They’re boring to read about, but long mixes really make a lot of sense to me…

Oliver Ho – “The Approach”

Oliver Ho, aka Raudive, has a huge talent for sound design. “The Approach” was released in 1998, ten years before “-7,” yet they gel together perfectly. In fact, it’s pretty amazing how well this holds up to today’s sound standards. As much as being in a club is about community, I also think it’s about the inner journey, and the four-to-the-floor kick is such a perfect and versatile carrier for musical ideas. Sometimes it seems like people just want to be bludgeoned into submission by 100 percent in-your-face techno, but I’m confident that the genre’s subtleties will prevail in the long run.

This article originally appeared in the Spring 2015 issue of Electronic Beats Magazine.

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Stream the title track from Steffi’s <i>Power Of Anonymity</i>

Steffi‘s debut LP, Yours & Mine, was the kind of brilliantly pinpointed house record one comes to expect from Berghain’s Ostgut Ton outpost. In the three years since its release, the Berlin-based DJ has somehow managed to salvage some time in the studio, and returns under production duties with Power Of Anonymity on November 24. Judging from the title track, the follow-up hones in on Steffi’s formidable feel for the dancefloor a little more than its predecessor, riffing off electro and IDM tropes with a trademark precision and groove. If the album’s remaining cuts can uncannily invoke Incunabula-era Autechre in the way “Power Of Anonymity” does, we sense that Steffi will have many a happy customer.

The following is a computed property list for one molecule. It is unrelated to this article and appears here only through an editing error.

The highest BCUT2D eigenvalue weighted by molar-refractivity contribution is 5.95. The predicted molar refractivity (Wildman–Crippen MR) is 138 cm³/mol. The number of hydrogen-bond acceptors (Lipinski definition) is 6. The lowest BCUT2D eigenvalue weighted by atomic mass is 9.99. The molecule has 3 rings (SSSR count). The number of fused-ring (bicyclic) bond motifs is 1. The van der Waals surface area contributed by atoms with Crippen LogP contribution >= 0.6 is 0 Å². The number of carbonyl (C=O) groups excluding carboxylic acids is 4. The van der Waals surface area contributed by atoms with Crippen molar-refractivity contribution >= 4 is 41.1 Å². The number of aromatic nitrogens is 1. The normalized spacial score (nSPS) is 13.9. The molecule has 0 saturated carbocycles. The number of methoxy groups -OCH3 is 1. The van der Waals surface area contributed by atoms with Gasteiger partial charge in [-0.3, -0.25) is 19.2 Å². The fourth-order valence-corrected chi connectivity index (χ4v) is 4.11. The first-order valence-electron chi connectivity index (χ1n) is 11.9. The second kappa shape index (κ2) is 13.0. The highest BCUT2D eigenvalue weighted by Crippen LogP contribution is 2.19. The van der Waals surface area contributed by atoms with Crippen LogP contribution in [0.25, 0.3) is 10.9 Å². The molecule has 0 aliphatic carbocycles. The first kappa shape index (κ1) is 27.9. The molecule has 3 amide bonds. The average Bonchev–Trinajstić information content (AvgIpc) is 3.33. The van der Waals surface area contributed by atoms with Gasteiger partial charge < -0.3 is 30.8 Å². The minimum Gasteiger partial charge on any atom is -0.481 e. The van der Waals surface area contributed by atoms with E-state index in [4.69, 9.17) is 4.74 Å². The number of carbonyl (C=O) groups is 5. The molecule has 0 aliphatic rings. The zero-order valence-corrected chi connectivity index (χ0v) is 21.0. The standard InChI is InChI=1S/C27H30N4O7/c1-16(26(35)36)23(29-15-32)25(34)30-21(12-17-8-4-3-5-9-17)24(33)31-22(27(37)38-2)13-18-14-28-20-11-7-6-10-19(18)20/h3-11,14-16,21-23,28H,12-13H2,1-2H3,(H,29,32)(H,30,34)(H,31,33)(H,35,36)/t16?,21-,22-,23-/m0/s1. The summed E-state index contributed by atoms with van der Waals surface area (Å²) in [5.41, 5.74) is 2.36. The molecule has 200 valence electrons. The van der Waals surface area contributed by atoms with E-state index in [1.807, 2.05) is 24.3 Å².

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Last Man Standing: An interview with Marcel Dettmann

This week sees CTM kick off its annual winter residency at the center of Berlin’s cultural world. Among the deluge of events which push at the seams of electronic music and performance, it’s the Berghain blow-out helmed by Marcel Dettmann that promises to be a showstopper. We caught up with the Berghain resident whose marathon sets are the stuff of techno lore to talk excess, anarchy and playing drones to excited tourists.


“For me, it’s Berlin, Berghain and Hard Wax which created me,” explains Marcel Dettmann, speaking in his home studio located in a leafy corner of Prenzlauer Berg. And if those three points can be taken as the trinity of techno, where does that leave Dettmann? As one of the residents of Berlin’s monolithic clubbing institution, Berghain, his unholy communions on Sunday have become notorious, running up to twelve hours straight and powering well into Monday morning. If you can endure it—and the Crossrail sized hole you’ll bore into the following week—it’s as close to redemptive as clubbing gets. But you’ve got to be tough.

Growing up in Fürstenwalde, a suburban town fifty-five kilometers east of Berlin, Dettmann has more than a little East German resolve; he was just twelve when the Wall fell. The tumultuous period that followed was the backdrop for his musical coming of age. It’s not too much of a stretch to see how this period of aggressive upheaval, alongside the aggro EBM which soundtracked his hormone-powered teenage years, has hardened into the concrete foundation of his own productions. While his second album II expanded on the unadulterated techno formula of his 12-inches and unforgiving first record Dettmann, you can still tell a Dettmann record by its savage economy of elements and industrial sweep. When he plays Berlin’s CTM Festival next week, in the relatively alien habitat of Panorama Bar, he’ll be taking on international representatives of 21st century techno. Who’ll be the last man standing? Take a guess.